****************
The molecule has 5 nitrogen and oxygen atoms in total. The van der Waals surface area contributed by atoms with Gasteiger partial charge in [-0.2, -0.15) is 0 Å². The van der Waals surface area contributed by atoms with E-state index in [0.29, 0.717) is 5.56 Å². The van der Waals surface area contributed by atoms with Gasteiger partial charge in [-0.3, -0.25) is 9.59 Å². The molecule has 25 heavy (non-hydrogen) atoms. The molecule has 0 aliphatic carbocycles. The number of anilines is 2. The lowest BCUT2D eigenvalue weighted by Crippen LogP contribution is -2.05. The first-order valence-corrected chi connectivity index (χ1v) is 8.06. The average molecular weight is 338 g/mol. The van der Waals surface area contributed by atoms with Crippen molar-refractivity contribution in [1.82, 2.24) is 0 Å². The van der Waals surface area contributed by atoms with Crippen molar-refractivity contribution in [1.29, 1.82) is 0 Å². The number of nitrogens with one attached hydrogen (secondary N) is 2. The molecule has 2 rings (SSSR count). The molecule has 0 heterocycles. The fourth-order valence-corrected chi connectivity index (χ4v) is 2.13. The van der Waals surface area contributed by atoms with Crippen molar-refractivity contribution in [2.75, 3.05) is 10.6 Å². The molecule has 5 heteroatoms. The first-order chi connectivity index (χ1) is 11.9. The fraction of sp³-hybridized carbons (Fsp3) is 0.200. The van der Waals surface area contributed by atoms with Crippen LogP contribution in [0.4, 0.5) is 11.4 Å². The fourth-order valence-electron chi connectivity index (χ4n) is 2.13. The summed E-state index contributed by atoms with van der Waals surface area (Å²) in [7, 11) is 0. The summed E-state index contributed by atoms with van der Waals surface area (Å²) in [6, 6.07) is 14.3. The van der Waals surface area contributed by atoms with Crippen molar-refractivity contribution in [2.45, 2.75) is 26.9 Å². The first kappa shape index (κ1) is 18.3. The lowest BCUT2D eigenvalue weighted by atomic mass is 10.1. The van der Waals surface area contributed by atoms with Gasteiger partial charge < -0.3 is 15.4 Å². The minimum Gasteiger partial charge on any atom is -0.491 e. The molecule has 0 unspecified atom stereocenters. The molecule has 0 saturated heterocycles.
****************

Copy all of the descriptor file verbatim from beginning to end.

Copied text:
The molecule has 5 nitrogen and oxygen atoms in total. The van der Waals surface area contributed by atoms with Gasteiger partial charge in [-0.2, -0.15) is 0 Å². The van der Waals surface area contributed by atoms with E-state index in [0.29, 0.717) is 5.56 Å². The van der Waals surface area contributed by atoms with Gasteiger partial charge in [-0.3, -0.25) is 9.59 Å². The molecule has 25 heavy (non-hydrogen) atoms. The molecule has 0 aliphatic carbocycles. The number of anilines is 2. The lowest BCUT2D eigenvalue weighted by Crippen LogP contribution is -2.05. The first-order valence-corrected chi connectivity index (χ1v) is 8.06. The average molecular weight is 338 g/mol. The van der Waals surface area contributed by atoms with Crippen molar-refractivity contribution in [1.82, 2.24) is 0 Å². The van der Waals surface area contributed by atoms with Crippen molar-refractivity contribution in [1.29, 1.82) is 0 Å². The number of nitrogens with one attached hydrogen (secondary N) is 2. The molecule has 2 rings (SSSR count). The molecule has 0 heterocycles. The fourth-order valence-corrected chi connectivity index (χ4v) is 2.13. The van der Waals surface area contributed by atoms with Crippen molar-refractivity contribution in [2.75, 3.05) is 10.6 Å². The molecule has 5 heteroatoms. The first-order chi connectivity index (χ1) is 11.9. The fraction of sp³-hybridized carbons (Fsp3) is 0.200. The van der Waals surface area contributed by atoms with Crippen LogP contribution in [0.4, 0.5) is 11.4 Å². The fourth-order valence-electron chi connectivity index (χ4n) is 2.13. The summed E-state index contributed by atoms with van der Waals surface area (Å²) in [7, 11) is 0. The summed E-state index contributed by atoms with van der Waals surface area (Å²) in [6, 6.07) is 14.3. The van der Waals surface area contributed by atoms with Crippen molar-refractivity contribution in [2.45, 2.75) is 26.9 Å². The first kappa shape index (κ1) is 18.3. The lowest BCUT2D eigenvalue weighted by atomic mass is 10.1. The van der Waals surface area contributed by atoms with Gasteiger partial charge < -0.3 is 15.4 Å². The minimum Gasteiger partial charge on any atom is -0.491 e. The molecule has 0 unspecified atom stereocenters. The molecule has 0 saturated heterocycles.